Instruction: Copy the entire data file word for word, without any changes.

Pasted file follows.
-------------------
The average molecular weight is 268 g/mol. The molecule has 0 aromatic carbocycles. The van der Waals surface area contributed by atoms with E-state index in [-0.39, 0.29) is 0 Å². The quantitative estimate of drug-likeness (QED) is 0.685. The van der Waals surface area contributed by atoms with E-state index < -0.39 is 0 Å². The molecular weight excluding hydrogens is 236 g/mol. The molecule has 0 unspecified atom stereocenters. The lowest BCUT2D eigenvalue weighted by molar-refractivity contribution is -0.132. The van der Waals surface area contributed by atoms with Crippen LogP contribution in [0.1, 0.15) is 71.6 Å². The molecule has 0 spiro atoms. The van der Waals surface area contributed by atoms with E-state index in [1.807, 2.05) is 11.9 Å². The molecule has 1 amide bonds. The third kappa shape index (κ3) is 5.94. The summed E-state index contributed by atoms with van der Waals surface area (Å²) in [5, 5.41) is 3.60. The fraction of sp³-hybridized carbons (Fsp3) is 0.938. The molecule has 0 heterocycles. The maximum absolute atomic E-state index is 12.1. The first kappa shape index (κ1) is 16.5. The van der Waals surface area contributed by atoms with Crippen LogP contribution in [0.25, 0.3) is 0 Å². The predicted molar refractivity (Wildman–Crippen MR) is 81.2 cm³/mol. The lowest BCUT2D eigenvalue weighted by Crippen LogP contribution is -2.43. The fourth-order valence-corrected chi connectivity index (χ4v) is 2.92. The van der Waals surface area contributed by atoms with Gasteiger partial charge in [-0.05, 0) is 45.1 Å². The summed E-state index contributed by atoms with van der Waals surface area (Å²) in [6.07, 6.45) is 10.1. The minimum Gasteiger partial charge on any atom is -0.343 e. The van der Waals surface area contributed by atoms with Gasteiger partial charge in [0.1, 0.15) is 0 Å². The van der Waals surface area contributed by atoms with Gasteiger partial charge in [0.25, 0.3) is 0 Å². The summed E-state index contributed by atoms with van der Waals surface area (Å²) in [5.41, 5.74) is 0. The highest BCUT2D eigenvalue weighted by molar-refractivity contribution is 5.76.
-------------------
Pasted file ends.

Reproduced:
The average molecular weight is 268 g/mol. The molecule has 0 aromatic carbocycles. The van der Waals surface area contributed by atoms with E-state index in [-0.39, 0.29) is 0 Å². The quantitative estimate of drug-likeness (QED) is 0.685. The van der Waals surface area contributed by atoms with E-state index < -0.39 is 0 Å². The molecular weight excluding hydrogens is 236 g/mol. The molecule has 0 unspecified atom stereocenters. The lowest BCUT2D eigenvalue weighted by molar-refractivity contribution is -0.132. The van der Waals surface area contributed by atoms with Crippen LogP contribution in [0.1, 0.15) is 71.6 Å². The molecule has 0 spiro atoms. The van der Waals surface area contributed by atoms with E-state index in [1.807, 2.05) is 11.9 Å². The molecule has 1 amide bonds. The third kappa shape index (κ3) is 5.94. The summed E-state index contributed by atoms with van der Waals surface area (Å²) in [5, 5.41) is 3.60. The fraction of sp³-hybridized carbons (Fsp3) is 0.938. The molecule has 0 heterocycles. The maximum absolute atomic E-state index is 12.1. The first kappa shape index (κ1) is 16.5. The van der Waals surface area contributed by atoms with Crippen LogP contribution in [0.25, 0.3) is 0 Å². The predicted molar refractivity (Wildman–Crippen MR) is 81.2 cm³/mol. The lowest BCUT2D eigenvalue weighted by Crippen LogP contribution is -2.43. The fourth-order valence-corrected chi connectivity index (χ4v) is 2.92. The van der Waals surface area contributed by atoms with Gasteiger partial charge in [-0.05, 0) is 45.1 Å². The summed E-state index contributed by atoms with van der Waals surface area (Å²) in [6.07, 6.45) is 10.1. The minimum Gasteiger partial charge on any atom is -0.343 e. The van der Waals surface area contributed by atoms with Gasteiger partial charge in [0.1, 0.15) is 0 Å². The van der Waals surface area contributed by atoms with Gasteiger partial charge in [0.25, 0.3) is 0 Å². The summed E-state index contributed by atoms with van der Waals surface area (Å²) in [5.41, 5.74) is 0. The highest BCUT2D eigenvalue weighted by molar-refractivity contribution is 5.76.